A formal review at agreed times during the year ensures employees have clear targets to aim for and can perform to agreed standards, both in terms of what is expected and how the results are achieved. The degree of formality of the review will vary depending on your workplace.
What you must do
- You are under no specific legal obligation to conduct a performance review or to provide a pay rise, unless it was agreed on in an employment agreement. However, it is a good idea to have some form of performance feedback system and criteria in place that both you and your employee understand.
What you could do
- Conduct a performance review on at least an annual basis to provide feedback on the employee’s performance and discuss targets for the year.
- Seek feedback from key people the employee works with, such as co-workers, customers and managers.
Allow your employee time to prepare for the review, so they can bring up examples of good performance during the review period.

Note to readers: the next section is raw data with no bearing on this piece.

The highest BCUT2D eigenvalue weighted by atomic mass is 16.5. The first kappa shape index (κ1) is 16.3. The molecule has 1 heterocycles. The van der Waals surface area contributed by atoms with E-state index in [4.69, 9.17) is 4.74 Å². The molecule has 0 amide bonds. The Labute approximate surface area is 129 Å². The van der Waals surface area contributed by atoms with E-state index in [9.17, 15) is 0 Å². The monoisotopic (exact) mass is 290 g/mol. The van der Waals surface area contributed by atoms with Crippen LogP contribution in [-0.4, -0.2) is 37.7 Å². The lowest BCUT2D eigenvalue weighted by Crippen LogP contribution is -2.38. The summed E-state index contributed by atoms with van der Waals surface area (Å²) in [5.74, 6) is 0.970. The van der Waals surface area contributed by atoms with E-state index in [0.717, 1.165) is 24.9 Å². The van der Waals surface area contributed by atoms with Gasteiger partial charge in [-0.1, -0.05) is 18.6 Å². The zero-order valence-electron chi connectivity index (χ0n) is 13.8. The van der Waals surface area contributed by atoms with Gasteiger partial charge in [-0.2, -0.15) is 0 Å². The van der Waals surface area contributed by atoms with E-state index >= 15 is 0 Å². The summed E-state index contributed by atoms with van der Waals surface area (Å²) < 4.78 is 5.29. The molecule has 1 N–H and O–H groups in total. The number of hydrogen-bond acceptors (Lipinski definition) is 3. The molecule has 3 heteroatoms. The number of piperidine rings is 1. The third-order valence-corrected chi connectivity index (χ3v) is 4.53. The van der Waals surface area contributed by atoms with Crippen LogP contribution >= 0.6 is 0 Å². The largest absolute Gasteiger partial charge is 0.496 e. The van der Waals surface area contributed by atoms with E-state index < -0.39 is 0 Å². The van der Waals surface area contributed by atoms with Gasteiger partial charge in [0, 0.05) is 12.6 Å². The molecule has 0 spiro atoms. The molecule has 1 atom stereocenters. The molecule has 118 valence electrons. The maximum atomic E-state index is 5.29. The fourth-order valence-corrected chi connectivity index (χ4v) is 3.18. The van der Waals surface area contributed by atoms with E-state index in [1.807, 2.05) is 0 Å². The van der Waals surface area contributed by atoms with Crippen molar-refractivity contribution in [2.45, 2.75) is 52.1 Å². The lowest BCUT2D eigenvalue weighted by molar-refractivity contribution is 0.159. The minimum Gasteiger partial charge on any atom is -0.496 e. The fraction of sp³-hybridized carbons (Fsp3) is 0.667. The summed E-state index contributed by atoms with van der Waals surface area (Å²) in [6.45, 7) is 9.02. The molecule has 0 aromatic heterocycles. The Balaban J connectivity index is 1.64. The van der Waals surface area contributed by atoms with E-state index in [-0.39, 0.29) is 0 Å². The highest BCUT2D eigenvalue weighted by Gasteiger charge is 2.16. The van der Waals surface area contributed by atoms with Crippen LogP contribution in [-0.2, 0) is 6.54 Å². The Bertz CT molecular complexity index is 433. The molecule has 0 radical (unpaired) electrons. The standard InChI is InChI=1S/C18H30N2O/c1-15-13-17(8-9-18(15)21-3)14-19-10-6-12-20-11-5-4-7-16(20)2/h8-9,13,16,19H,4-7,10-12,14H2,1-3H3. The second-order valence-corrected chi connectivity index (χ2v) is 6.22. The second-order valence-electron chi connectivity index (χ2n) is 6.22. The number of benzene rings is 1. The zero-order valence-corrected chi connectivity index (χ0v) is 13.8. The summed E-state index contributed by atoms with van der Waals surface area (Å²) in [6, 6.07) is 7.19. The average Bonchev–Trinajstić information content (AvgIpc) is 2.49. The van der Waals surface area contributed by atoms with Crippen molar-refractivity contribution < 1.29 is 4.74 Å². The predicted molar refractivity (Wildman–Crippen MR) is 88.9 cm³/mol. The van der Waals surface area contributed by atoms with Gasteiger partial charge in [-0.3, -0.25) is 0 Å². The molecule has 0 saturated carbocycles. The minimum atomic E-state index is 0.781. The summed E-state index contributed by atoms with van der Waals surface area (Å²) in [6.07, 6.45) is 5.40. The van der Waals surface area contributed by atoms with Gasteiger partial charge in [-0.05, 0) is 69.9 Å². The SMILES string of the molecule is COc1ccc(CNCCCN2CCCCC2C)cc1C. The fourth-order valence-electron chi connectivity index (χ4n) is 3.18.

- Link the performance review with their salary review, so that good performance is rewarded with an increase in salary.
- Ensure your employees know their work is appreciated when they perform well, and discuss how they will continue to develop their skills.
- If your employee is not performing well, ensure you clarify your expectations and support them by discussing training and allowing them time to improve.
- Acknowledge performance achievements in nonmonetary ways, such as offering gifts, dinners or a team day out of the office.
- Put personal views aside during performance reviews so you can be objective and fair.